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In order to pursue his ambitions in France, Henry VIII formed an alliance with the Holy Roman Emperor, Maximilian I. This painting records their meeting and the main events pertaining to Henry’s first campaign against the French in 1513.

The composit

An introduction to European armour in the Royal Collection

Sir Anthony van Dyck (1599-1641)

Charles I (1600-1649) with M. de St Antoine Dated 1633

RCIN 405322

Queen's Gallery, Windsor Castle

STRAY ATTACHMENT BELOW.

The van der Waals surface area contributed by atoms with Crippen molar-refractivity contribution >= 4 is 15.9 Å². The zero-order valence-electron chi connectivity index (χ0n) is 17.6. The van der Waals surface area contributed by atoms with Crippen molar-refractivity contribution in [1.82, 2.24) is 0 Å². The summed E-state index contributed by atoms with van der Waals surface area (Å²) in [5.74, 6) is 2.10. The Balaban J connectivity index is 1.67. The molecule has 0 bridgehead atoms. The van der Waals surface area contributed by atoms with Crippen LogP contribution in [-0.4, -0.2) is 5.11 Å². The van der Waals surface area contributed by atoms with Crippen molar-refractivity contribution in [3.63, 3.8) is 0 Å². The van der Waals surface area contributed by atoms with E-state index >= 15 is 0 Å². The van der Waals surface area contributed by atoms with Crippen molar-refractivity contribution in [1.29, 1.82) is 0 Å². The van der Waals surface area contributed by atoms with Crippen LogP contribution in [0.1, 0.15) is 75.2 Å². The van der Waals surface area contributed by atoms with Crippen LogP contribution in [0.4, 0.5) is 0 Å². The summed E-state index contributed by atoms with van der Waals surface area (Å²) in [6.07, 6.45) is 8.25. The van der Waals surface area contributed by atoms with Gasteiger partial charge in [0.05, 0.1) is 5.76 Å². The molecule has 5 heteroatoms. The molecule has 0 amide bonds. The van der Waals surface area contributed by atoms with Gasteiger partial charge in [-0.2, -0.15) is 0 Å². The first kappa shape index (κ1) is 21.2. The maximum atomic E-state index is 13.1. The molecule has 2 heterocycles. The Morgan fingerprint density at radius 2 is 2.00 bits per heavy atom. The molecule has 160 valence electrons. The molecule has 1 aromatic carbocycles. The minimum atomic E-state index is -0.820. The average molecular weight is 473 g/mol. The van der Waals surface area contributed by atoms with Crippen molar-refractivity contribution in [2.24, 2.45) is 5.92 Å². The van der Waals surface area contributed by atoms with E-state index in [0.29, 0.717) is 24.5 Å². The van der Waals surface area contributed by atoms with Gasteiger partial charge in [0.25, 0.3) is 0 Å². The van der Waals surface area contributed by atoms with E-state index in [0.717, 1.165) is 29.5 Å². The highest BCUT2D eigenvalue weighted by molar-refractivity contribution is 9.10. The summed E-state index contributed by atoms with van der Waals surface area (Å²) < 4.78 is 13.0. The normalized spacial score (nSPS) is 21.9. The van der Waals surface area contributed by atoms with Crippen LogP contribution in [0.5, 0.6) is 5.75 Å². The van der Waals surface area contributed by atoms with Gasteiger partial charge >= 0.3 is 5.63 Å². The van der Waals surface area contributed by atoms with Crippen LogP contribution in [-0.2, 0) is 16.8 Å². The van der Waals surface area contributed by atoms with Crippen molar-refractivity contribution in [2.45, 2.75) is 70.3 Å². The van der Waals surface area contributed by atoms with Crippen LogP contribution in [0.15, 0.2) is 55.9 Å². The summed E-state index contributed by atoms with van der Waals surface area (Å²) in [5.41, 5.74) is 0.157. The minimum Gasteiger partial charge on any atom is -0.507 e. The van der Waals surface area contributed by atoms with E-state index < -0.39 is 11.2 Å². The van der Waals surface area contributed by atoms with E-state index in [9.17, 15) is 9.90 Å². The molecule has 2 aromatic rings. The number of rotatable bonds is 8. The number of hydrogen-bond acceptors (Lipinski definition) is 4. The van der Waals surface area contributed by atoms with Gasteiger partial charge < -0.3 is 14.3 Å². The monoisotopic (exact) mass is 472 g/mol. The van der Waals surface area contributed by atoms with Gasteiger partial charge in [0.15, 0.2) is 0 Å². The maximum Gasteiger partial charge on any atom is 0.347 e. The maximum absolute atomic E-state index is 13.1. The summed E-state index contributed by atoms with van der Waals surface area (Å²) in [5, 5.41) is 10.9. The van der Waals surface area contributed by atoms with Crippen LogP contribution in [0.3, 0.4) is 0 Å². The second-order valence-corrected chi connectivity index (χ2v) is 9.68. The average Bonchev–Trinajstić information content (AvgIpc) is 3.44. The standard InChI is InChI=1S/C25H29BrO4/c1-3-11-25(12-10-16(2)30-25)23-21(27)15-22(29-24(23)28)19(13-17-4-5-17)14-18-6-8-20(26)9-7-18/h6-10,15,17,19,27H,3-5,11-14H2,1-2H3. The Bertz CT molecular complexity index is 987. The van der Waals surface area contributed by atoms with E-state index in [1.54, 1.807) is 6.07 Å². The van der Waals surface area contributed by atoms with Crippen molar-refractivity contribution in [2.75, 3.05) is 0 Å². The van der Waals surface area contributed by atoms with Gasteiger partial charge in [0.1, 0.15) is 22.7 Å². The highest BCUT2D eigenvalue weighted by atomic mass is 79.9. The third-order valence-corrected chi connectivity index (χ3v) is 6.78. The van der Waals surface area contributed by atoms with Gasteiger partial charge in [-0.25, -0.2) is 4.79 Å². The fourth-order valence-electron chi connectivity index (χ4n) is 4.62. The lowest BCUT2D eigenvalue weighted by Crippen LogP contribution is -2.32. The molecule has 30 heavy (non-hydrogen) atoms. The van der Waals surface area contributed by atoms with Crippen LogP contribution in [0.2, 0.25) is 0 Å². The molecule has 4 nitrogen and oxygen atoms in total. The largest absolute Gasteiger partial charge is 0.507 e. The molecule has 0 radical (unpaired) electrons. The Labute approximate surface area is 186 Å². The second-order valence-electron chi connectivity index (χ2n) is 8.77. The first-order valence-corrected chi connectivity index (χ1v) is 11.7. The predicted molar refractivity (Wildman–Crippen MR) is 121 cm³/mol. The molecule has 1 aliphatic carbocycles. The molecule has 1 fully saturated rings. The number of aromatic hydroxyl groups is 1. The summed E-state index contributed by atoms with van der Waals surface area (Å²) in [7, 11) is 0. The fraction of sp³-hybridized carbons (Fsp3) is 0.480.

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In classical and Renaissance tradition, skilled horsemanship signified mastery and fitness to rule. Young aristocratic men were expected to learn how to handle a 'great horse' of considerable strength as a symbol of authority over unruly passions. Van Dyck alludes to this here, presenting a poised Charles I (1600–1649) who, with a light touch on the reins, guides his powerful horse through a triumphal arch. His equerry, Seigneur de St Antoine, gazes up at him. St Antoine had been sent from France in 1603 to train Charles and his brother in the art of horsemanship, but here the relationship has been reversed, reinforcing the sense of Charles's proficiency. In practice, control on horseback was afforded by a deep, padded saddle with accompanying saddle steels, and by spurs and stirrups – all of which can be seen here. The latter have been gilded, and with the delicate lace collar and sash of the Order of the Garter create the impression of a chivalrous and restrained knight, fit to rule.